Purposefully relaxing

Relaxing means to reduce your heart rate, slow your breathing rate and increase the calming chemicals in your body that can override stress chemicals.

Relaxation during the day includes:

  • actually using the seminar breaks or breaks between classes to have a break - get outside, get some sun, and leave your device/phone in your bag
  • taking regular breaks from study to slowly and deeply breathe in and out
  • stretching
  • closing your eyes and consciously relaxing your face, neck and back muscles.

Do any of these things with a heat wrap around your neck or across your abdomen and it is a real treat you can reward yourself with after you’ve just completed a subject audit, a practice exam or some other section of work.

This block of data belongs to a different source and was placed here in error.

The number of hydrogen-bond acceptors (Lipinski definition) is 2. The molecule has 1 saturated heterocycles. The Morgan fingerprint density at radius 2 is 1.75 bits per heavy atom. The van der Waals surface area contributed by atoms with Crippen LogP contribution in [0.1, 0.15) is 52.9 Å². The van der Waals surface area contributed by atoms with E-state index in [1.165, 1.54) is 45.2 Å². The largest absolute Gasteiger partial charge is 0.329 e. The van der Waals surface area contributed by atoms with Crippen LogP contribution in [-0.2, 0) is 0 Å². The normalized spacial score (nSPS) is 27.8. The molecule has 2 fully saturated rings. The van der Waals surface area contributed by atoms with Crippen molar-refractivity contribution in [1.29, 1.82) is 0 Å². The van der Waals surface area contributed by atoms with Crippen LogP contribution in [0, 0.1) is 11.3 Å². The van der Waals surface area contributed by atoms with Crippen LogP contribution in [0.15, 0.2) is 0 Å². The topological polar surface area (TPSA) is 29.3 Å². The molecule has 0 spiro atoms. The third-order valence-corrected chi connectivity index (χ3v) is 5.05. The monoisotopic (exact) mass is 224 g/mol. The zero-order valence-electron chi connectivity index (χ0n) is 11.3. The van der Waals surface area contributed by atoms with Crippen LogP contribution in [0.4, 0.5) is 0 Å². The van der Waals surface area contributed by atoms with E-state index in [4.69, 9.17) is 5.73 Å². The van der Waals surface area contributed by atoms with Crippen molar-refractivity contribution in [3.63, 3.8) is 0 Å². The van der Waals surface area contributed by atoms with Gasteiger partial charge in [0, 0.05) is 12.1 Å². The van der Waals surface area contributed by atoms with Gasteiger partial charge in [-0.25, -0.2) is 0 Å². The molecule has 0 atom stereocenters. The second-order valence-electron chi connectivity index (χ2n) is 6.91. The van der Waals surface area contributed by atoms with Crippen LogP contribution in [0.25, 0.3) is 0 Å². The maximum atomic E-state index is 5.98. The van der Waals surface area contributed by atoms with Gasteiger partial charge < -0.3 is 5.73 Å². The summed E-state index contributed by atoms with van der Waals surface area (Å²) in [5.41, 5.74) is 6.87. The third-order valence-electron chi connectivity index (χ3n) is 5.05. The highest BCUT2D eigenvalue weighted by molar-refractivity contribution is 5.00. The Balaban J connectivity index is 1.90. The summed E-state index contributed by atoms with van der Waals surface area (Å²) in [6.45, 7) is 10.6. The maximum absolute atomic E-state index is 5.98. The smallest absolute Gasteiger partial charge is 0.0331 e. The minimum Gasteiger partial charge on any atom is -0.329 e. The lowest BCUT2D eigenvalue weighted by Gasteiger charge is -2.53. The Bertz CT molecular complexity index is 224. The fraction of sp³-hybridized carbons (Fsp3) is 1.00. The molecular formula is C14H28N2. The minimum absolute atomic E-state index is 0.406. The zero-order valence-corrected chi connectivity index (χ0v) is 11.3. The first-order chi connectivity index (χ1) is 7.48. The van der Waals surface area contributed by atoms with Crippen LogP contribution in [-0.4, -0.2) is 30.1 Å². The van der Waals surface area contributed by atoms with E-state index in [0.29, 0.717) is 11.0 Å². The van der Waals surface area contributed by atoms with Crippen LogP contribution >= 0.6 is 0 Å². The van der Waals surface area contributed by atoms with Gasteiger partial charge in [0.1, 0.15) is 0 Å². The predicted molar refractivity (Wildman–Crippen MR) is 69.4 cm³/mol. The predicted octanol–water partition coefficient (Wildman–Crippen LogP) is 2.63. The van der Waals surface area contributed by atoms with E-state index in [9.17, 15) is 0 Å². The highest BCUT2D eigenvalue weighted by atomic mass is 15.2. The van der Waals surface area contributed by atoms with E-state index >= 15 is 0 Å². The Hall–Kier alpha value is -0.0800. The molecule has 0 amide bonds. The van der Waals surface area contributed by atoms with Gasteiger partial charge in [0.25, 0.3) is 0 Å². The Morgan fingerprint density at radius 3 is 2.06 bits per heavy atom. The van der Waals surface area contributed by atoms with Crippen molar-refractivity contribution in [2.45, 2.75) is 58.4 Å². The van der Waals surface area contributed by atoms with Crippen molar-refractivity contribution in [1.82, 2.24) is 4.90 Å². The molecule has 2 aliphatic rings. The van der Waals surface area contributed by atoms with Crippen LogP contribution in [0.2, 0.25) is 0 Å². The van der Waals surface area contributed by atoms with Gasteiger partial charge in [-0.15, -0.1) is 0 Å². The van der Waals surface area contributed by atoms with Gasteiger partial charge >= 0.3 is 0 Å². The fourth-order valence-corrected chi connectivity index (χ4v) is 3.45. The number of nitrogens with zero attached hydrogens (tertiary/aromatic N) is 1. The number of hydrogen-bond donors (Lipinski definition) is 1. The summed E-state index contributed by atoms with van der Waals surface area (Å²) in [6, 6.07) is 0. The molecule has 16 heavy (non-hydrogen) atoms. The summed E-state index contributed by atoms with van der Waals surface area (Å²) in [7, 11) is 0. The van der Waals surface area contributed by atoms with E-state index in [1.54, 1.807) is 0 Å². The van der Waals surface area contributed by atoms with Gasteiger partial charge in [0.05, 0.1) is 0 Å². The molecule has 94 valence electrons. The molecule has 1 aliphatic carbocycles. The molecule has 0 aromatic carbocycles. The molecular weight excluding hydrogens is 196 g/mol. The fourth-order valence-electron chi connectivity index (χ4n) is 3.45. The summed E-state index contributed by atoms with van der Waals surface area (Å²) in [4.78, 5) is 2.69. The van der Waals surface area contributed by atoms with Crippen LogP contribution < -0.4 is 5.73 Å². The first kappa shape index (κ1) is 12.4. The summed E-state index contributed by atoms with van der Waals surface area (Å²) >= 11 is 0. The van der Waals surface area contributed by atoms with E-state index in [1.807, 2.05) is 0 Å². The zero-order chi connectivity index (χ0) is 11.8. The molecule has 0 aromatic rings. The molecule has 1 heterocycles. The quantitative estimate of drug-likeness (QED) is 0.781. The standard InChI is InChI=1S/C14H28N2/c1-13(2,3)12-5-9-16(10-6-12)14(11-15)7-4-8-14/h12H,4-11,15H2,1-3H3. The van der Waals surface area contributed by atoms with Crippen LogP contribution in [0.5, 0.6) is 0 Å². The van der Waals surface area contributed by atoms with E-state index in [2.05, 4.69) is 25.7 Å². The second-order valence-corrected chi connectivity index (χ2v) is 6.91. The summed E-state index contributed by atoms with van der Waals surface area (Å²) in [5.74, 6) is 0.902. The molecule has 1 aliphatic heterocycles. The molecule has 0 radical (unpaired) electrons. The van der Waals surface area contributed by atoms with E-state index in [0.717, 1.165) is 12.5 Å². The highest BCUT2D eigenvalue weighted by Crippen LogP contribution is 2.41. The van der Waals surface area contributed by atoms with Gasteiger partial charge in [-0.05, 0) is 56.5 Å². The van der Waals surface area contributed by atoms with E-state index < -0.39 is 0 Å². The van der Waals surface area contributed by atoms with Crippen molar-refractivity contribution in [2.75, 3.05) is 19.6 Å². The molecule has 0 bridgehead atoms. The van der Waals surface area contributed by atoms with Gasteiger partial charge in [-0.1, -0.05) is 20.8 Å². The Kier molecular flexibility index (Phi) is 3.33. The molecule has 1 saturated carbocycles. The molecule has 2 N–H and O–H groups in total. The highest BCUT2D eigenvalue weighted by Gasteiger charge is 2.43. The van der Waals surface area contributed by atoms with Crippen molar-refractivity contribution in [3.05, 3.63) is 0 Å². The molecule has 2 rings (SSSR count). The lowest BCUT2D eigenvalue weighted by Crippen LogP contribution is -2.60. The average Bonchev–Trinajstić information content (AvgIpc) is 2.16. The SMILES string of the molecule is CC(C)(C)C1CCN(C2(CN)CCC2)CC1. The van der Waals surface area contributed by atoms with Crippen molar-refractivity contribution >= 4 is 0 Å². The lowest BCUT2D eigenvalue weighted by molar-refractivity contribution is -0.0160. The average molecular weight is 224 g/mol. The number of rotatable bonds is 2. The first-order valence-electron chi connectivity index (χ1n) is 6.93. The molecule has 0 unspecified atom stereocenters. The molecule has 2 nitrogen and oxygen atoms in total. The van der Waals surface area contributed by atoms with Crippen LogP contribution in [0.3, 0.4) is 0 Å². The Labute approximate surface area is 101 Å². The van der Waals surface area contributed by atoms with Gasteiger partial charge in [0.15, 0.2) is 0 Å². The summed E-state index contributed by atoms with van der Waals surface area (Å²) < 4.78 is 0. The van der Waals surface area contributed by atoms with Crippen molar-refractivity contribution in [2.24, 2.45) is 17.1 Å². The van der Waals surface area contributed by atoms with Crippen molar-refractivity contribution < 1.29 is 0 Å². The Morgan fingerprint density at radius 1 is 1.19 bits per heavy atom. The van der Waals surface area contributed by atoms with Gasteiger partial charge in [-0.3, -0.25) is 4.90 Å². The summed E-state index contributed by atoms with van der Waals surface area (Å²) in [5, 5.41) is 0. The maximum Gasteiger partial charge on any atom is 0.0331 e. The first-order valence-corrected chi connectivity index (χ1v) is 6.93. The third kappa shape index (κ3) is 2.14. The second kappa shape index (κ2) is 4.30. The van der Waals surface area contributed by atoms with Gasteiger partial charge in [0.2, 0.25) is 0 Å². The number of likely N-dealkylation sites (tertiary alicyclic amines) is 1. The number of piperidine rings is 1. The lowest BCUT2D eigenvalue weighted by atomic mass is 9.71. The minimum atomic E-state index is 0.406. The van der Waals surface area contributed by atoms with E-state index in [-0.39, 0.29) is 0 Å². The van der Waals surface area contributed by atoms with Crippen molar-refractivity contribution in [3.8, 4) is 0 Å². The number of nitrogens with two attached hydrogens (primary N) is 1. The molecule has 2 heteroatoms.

Relaxation at night is good quality sleep.

Sleep brings the stress chemicals in your body back to baseline levels and is a key factor in sustaining effective study throughout the semester or a busy exam period.

If anxiety is preventing good quality sleep, try having a bath before bed, reading fiction for 10 minutes to stop your brain swirling, and/or relaxation music.

Information that appears on the TCB Wellness website is general information only and is not intended to be medical advice, diagnosis, treatment, or instruction. The TC Beirne School of Law encourages students who have health-related concerns or questions to seek professional healthcare assistance, either from the student services provided at UQ or from their general practitioner.

Last updated:
23 February 2018